This three-part article by international water law consultant Rémy Kinna looks at dams in the Mekong. Kinna examines the existing legal framework for regulating dam development in the region and how its legal gaps and ambiguities have led to ongoing disputes (particularly in regard to the Xayaburi Dam in Laos), and how to improve dispute resolution and strengthen water governance across the Mekong River mainstream and its tributaries under the UN Watercourses Convention.
As China continues to embrace a new era of hydropower expansion, demand for dam inspection has outpaced the country’s supply of inspectors, ramping up safety fears for thousands of small- and medium-sized dams in China’s rural areas that have been “ignored”, reports Ecns.cn.
The future looks good for Canadian arms manufacturers, says journalist Paul Christopher Webster in this in-depth look at the sale of Canadian-built light armoured vehicles to Saudi Arabia — a sale approved by the Conservative government and supported by the Trudeau administration despite concerns the vehicles could be used against civilian populations.
China’s environment minister enlists people power to help clean up the country’s “black and stinky” waterways.
A soft shield of silt that took over 6,000 years to form and which protects the ‘rice bowl’ of Vietnam against intrusion from seawater, erosion and declining groundwater levels has been seriously stripped by Chinese dams on the Mekong River, say experts. Half of the river’s essential sediment is now trapped upstream and the delta may be in jeopardy of disappearing altogether. Thanh Nien News reports.
India’s proposed Interlinking of Rivers (ILR) project would entail the creation of 3,000 large dams and “environmental tinkering on an epic scale”. Proponents say ILR is the “only way forward” for a country facing a projected population of 1.6 billion in 2050. Detractors say “there’s simply no evidence to justify what the government wants to attempt”.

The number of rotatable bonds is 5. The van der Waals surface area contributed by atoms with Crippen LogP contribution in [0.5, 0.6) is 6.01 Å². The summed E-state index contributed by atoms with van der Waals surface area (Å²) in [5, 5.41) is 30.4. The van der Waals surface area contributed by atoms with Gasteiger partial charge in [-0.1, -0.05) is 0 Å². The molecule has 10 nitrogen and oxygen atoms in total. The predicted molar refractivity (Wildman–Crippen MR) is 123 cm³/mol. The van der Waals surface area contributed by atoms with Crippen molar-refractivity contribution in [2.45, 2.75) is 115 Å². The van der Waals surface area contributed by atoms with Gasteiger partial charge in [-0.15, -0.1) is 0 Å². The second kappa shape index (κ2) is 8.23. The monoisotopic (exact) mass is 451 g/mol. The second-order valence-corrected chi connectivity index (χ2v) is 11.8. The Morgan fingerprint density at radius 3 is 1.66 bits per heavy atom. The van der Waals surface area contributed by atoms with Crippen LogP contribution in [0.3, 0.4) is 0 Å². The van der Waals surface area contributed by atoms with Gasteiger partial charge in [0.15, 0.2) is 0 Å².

Experts fear Lintao’s dry-up is a sign of things to come. Probe International fellow and noted Chinese environmental journalist, Dai Qing, says China’s water scarcity and toxicity is the greatest danger facing her country today.
Canadian photographer Aaron Vincent Elkaim’s photographic documentary series on Brazil’s controversial Bela Monte dam awarded a $20,000 Alexia Foundation grant.
2016 will be a decisive year for hydropower projects on the mainstream Mekong. Southeast-Asia based journalist, Tom Fawthrop, looks at the notion of ‘nice dams’ that supposedly don’t inflict too much damage on their surrounding environments and their opposite reality: the hidden costs of hydropower and the irreversible destruction of unique ecosystems.
Turns out New Zealanders have been buying carbon credits from the Ukraine. In the wake of the country’s Climate Cheats scandal, Andrew Dickens, for New Zealand’s Newstalk ZB, calls out the Emissions Trading Scheme as “rortable”.
American Rivers says “harmful” dam operations, not pollution, are threatening fish, wildlife and local communities.
Alarm over northern Iraq’s Mosul Dam continues to mount. This in-depth Globe and Mail update looks at how Saddam Hussein’s vanity project reached this point and what will happen if the dam does fail.
An international survey finds Ghanaians have more confidence in outside agencies and companies operating within the country, than their own government. Ghana Pulse reports.
Cap and trade will provide endless reasons for interest groups to lobby Queen’s Park for access to the many exemptions and potential political favours embedded in the legislation.
Beijing’s revisionist approach to the status quo in Southeast Asia is nowhere more evident than its “land grab” in the South China Sea and “water grab” in the upper reaches of the Mekong River, says renowned Thai commentator Thitinan Pongsudhirak.